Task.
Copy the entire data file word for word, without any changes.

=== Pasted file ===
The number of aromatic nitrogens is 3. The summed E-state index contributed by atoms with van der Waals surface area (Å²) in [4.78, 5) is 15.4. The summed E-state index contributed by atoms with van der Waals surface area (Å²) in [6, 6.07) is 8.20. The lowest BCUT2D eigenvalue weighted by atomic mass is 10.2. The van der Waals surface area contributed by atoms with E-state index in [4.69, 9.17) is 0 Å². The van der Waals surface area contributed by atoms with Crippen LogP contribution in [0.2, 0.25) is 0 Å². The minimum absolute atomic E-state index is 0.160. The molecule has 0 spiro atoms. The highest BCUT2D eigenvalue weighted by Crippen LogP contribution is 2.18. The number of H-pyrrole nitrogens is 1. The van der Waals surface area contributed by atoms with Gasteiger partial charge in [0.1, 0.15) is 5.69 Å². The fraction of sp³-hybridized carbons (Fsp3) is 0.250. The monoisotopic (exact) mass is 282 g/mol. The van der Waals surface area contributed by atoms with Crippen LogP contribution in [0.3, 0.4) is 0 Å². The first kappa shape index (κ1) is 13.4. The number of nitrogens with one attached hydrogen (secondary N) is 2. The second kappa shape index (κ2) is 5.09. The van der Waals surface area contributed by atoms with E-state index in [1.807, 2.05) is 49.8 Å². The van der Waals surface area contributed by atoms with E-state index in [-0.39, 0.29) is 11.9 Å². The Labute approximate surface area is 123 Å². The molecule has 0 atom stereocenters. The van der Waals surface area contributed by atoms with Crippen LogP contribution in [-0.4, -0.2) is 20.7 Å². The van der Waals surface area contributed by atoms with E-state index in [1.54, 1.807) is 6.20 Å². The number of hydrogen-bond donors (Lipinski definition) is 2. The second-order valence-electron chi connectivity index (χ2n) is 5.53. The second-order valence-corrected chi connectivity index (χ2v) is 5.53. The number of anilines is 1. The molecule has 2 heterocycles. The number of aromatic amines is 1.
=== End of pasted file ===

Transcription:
The number of aromatic nitrogens is 3. The summed E-state index contributed by atoms with van der Waals surface area (Å²) in [4.78, 5) is 15.4. The summed E-state index contributed by atoms with van der Waals surface area (Å²) in [6, 6.07) is 8.20. The lowest BCUT2D eigenvalue weighted by atomic mass is 10.2. The van der Waals surface area contributed by atoms with E-state index in [4.69, 9.17) is 0 Å². The van der Waals surface area contributed by atoms with Crippen LogP contribution in [0.2, 0.25) is 0 Å². The minimum absolute atomic E-state index is 0.160. The molecule has 0 spiro atoms. The highest BCUT2D eigenvalue weighted by Crippen LogP contribution is 2.18. The number of H-pyrrole nitrogens is 1. The van der Waals surface area contributed by atoms with Gasteiger partial charge in [0.1, 0.15) is 5.69 Å². The fraction of sp³-hybridized carbons (Fsp3) is 0.250. The monoisotopic (exact) mass is 282 g/mol. The van der Waals surface area contributed by atoms with Crippen LogP contribution in [0.3, 0.4) is 0 Å². The first kappa shape index (κ1) is 13.4. The number of nitrogens with one attached hydrogen (secondary N) is 2. The second kappa shape index (κ2) is 5.09. The van der Waals surface area contributed by atoms with E-state index in [1.807, 2.05) is 49.8 Å². The van der Waals surface area contributed by atoms with E-state index in [-0.39, 0.29) is 11.9 Å². The Labute approximate surface area is 123 Å². The molecule has 0 atom stereocenters. The van der Waals surface area contributed by atoms with Crippen LogP contribution in [-0.4, -0.2) is 20.7 Å². The van der Waals surface area contributed by atoms with E-state index in [1.54, 1.807) is 6.20 Å². The number of hydrogen-bond donors (Lipinski definition) is 2. The second-order valence-electron chi connectivity index (χ2n) is 5.53. The second-order valence-corrected chi connectivity index (χ2v) is 5.53. The number of anilines is 1. The molecule has 2 heterocycles. The number of aromatic amines is 1.